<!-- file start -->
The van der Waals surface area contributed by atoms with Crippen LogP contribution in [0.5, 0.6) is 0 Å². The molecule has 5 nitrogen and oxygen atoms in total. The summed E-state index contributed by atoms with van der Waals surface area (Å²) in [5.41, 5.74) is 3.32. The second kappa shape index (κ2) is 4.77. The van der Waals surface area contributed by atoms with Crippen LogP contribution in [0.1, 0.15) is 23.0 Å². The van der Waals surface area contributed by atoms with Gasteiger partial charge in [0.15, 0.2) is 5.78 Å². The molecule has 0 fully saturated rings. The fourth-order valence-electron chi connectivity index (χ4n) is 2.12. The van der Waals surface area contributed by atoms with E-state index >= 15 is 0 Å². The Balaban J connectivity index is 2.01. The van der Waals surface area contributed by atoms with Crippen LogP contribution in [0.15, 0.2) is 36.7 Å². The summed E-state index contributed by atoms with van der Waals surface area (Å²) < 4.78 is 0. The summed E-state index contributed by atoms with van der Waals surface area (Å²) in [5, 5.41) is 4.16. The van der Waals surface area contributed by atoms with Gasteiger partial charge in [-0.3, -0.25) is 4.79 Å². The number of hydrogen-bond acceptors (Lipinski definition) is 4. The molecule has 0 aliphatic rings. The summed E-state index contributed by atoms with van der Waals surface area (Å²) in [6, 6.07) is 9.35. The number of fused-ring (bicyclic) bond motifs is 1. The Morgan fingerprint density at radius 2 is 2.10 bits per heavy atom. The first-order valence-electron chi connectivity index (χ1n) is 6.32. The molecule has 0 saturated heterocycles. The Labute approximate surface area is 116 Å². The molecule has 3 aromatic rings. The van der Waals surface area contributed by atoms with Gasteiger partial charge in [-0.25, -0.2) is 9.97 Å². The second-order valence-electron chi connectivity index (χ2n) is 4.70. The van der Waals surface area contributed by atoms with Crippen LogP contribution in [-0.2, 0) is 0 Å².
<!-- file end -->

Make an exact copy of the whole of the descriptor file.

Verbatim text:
The van der Waals surface area contributed by atoms with Crippen LogP contribution in [0.5, 0.6) is 0 Å². The molecule has 5 nitrogen and oxygen atoms in total. The summed E-state index contributed by atoms with van der Waals surface area (Å²) in [5.41, 5.74) is 3.32. The second kappa shape index (κ2) is 4.77. The van der Waals surface area contributed by atoms with Crippen LogP contribution in [0.1, 0.15) is 23.0 Å². The van der Waals surface area contributed by atoms with Gasteiger partial charge in [0.15, 0.2) is 5.78 Å². The molecule has 0 fully saturated rings. The fourth-order valence-electron chi connectivity index (χ4n) is 2.12. The van der Waals surface area contributed by atoms with E-state index >= 15 is 0 Å². The Balaban J connectivity index is 2.01. The van der Waals surface area contributed by atoms with Crippen LogP contribution in [0.15, 0.2) is 36.7 Å². The summed E-state index contributed by atoms with van der Waals surface area (Å²) < 4.78 is 0. The summed E-state index contributed by atoms with van der Waals surface area (Å²) in [5, 5.41) is 4.16. The van der Waals surface area contributed by atoms with Gasteiger partial charge in [-0.3, -0.25) is 4.79 Å². The number of hydrogen-bond acceptors (Lipinski definition) is 4. The molecule has 0 aliphatic rings. The summed E-state index contributed by atoms with van der Waals surface area (Å²) in [6, 6.07) is 9.35. The number of fused-ring (bicyclic) bond motifs is 1. The Morgan fingerprint density at radius 2 is 2.10 bits per heavy atom. The first-order valence-electron chi connectivity index (χ1n) is 6.32. The molecule has 0 saturated heterocycles. The Labute approximate surface area is 116 Å². The molecule has 3 aromatic rings. The van der Waals surface area contributed by atoms with Gasteiger partial charge in [-0.25, -0.2) is 9.97 Å². The second-order valence-electron chi connectivity index (χ2n) is 4.70. The van der Waals surface area contributed by atoms with Crippen LogP contribution in [-0.2, 0) is 0 Å².